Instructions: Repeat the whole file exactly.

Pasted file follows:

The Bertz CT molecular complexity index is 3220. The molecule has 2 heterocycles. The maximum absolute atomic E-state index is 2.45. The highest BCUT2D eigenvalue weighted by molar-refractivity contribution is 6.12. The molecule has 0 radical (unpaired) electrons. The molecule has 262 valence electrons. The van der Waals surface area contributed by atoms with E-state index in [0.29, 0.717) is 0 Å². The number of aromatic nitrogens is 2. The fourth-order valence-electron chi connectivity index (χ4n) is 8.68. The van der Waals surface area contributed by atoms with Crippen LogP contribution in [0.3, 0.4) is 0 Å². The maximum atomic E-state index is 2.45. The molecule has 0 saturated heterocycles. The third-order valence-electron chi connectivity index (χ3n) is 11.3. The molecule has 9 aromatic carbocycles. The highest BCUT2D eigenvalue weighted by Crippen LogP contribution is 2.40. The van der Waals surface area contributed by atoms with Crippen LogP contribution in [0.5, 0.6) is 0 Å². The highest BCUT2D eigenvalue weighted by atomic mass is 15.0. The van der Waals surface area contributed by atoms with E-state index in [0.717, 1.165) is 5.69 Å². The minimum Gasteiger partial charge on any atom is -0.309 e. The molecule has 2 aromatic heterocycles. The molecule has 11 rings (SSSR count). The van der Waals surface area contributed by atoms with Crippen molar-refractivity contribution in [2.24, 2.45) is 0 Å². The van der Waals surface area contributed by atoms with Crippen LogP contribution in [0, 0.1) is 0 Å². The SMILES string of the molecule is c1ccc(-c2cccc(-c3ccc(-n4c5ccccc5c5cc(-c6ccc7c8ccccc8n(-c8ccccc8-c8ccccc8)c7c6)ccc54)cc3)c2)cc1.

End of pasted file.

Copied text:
The Bertz CT molecular complexity index is 3220. The molecule has 2 heterocycles. The maximum absolute atomic E-state index is 2.45. The highest BCUT2D eigenvalue weighted by molar-refractivity contribution is 6.12. The molecule has 0 radical (unpaired) electrons. The molecule has 262 valence electrons. The van der Waals surface area contributed by atoms with E-state index in [0.29, 0.717) is 0 Å². The number of aromatic nitrogens is 2. The fourth-order valence-electron chi connectivity index (χ4n) is 8.68. The van der Waals surface area contributed by atoms with Crippen LogP contribution in [0.3, 0.4) is 0 Å². The maximum atomic E-state index is 2.45. The molecule has 0 saturated heterocycles. The third-order valence-electron chi connectivity index (χ3n) is 11.3. The molecule has 9 aromatic carbocycles. The highest BCUT2D eigenvalue weighted by Crippen LogP contribution is 2.40. The van der Waals surface area contributed by atoms with Crippen LogP contribution in [0.5, 0.6) is 0 Å². The highest BCUT2D eigenvalue weighted by atomic mass is 15.0. The van der Waals surface area contributed by atoms with E-state index in [0.717, 1.165) is 5.69 Å². The minimum Gasteiger partial charge on any atom is -0.309 e. The molecule has 2 aromatic heterocycles. The molecule has 11 rings (SSSR count). The van der Waals surface area contributed by atoms with Crippen molar-refractivity contribution in [2.24, 2.45) is 0 Å². The van der Waals surface area contributed by atoms with Crippen LogP contribution in [0, 0.1) is 0 Å². The SMILES string of the molecule is c1ccc(-c2cccc(-c3ccc(-n4c5ccccc5c5cc(-c6ccc7c8ccccc8n(-c8ccccc8-c8ccccc8)c7c6)ccc54)cc3)c2)cc1.